A recent report from Patently Apple shows that Apple has applied for some interesting patents lately. Patents are always good for a peek into what Apple has in mind for its future products, although many if not most of the patented ideas never come to fruition. Still, it’s interesting to ponder the possibilities allowed by Apple’s ideas.
The article explains the drawing in the lead photo I’ve used above:
Apple’s patent FIG. 4 is a simplified block diagram of a wrist-gesture processing system that can be included in a wearable; FIGS. 3A-3F illustrate wrist articulations. Extension (or dorsiflexion) is shown in FIG. 3A; flexion (or palmar flexion) is shown in FIG. 3B; abduction (or radial deviation) is shown in FIG. 3C; adduction (or ulnar deviation) is shown in FIG. 3D; pronation (or inward rotation) is shown in FIG. 3E; and supination (or outward rotation) is shown in FIG. 3F.
Additionally, the article shows us a drawing indicating an Apple Watch camera:
They offer the following commentary:
Notable is the fact that Apple’s patent FIG .2 noted above shows us that a future Apple Watch will include camera. Apple notes that “Camera #229 can include, e.g., a compact digital camera that includes an image sensor such as a CMOS sensor and optical components (e.g. lenses) arranged to focus an image onto the image sensor, along with control logic operable to use the imaging components to capture and store still and/or video images. Images can be stored, e.g., in storage subsystem #204 and/or transmitted by a wearable device to other devices for storage. Depending on implementation, the optical components can provide fixed focal distance or variable focal distance; in the latter case, autofocus can be provided. In some embodiments, the camera can be disposed along an edge of face member, the top edge, and oriented to allow a user to capture images of nearby objects in the environment such as a bar code or QR code.”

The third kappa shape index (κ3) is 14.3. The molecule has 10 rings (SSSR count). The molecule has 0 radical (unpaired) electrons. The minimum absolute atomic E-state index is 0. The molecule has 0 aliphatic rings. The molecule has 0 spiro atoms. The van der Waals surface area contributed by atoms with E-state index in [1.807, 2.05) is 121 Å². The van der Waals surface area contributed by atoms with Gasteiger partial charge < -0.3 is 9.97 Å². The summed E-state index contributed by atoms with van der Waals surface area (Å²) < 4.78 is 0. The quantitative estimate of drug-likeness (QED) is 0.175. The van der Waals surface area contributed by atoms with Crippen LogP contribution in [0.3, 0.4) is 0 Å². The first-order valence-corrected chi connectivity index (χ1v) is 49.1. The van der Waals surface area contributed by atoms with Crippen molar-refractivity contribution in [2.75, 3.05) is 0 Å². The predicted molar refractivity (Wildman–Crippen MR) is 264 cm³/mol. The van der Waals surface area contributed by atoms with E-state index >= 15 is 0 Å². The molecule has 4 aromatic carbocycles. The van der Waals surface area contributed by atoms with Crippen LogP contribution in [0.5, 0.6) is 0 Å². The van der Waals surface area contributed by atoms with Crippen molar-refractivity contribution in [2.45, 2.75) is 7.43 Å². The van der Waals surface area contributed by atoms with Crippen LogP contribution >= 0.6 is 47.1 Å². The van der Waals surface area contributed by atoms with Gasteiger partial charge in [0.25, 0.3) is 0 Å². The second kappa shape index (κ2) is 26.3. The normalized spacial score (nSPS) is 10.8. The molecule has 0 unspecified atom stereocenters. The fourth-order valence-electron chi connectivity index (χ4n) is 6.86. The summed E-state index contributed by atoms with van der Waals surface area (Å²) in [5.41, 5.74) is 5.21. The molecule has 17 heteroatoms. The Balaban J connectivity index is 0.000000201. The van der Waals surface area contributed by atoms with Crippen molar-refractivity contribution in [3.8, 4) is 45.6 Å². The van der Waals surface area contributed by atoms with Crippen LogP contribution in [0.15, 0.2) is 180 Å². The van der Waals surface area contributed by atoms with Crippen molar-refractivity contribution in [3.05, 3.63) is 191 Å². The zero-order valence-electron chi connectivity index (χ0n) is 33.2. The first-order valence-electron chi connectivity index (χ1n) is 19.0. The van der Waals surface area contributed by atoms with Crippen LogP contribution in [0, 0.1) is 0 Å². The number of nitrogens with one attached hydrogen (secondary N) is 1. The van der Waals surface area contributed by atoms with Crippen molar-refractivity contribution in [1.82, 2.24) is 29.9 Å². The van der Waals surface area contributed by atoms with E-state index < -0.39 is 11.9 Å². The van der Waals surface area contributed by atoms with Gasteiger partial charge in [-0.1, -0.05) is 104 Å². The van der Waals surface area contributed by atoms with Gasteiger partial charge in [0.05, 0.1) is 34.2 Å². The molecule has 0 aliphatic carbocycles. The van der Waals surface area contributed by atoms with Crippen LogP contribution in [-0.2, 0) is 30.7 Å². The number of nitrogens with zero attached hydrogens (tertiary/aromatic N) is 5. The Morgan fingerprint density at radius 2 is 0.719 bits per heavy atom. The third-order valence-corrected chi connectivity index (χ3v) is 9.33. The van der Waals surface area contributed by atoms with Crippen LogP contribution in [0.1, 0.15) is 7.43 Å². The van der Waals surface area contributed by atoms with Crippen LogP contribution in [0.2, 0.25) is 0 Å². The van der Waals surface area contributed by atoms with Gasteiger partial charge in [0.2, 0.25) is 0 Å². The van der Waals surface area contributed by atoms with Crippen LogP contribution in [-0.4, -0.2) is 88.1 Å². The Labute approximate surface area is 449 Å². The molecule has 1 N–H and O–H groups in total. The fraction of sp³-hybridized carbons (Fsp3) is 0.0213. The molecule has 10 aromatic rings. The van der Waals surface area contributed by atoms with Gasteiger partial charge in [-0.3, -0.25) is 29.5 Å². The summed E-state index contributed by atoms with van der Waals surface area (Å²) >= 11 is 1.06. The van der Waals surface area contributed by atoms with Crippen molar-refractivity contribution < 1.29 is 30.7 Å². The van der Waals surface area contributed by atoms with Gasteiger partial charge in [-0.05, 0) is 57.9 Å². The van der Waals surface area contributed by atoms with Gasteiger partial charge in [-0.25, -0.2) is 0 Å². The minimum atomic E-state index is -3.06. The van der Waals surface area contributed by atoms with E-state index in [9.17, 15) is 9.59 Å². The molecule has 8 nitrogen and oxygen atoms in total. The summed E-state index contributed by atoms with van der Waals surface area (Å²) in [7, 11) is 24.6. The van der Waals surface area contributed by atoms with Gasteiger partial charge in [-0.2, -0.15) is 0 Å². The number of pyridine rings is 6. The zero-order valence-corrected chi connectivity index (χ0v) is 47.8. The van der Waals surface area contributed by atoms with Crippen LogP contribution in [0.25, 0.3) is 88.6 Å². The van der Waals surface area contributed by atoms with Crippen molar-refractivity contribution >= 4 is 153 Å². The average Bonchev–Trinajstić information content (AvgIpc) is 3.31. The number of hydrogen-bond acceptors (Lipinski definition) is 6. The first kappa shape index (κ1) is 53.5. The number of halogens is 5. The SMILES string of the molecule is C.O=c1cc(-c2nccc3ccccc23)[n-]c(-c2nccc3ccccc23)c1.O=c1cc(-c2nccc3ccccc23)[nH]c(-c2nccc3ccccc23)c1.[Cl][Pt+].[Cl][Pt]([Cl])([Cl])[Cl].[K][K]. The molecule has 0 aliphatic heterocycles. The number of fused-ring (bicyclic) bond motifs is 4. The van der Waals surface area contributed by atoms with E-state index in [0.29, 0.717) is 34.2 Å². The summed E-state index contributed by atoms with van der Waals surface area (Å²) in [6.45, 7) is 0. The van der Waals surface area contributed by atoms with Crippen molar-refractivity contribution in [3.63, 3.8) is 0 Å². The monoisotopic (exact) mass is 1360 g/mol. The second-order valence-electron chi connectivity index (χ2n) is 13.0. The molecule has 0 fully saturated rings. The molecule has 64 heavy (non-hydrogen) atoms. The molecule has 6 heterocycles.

Frankly, I’m not sure I want either wrist gestures or a camera on my Apple Watch. I can imagine wrist gestures happening accidentally and activating some app I don’t want as I go about my normal activities. Sure, a camera would be marginally useful for scanning QR codes, but I have no desire to take wrist selfies. Plus, once you add a camera to a device, there are security issues that may necessitate removing the Apple Watch in certain situations. If this is where the Apple Watch is heading, I’m not sure I’ll be upgrading anytime soon.
You can read the full Patently Apple article here.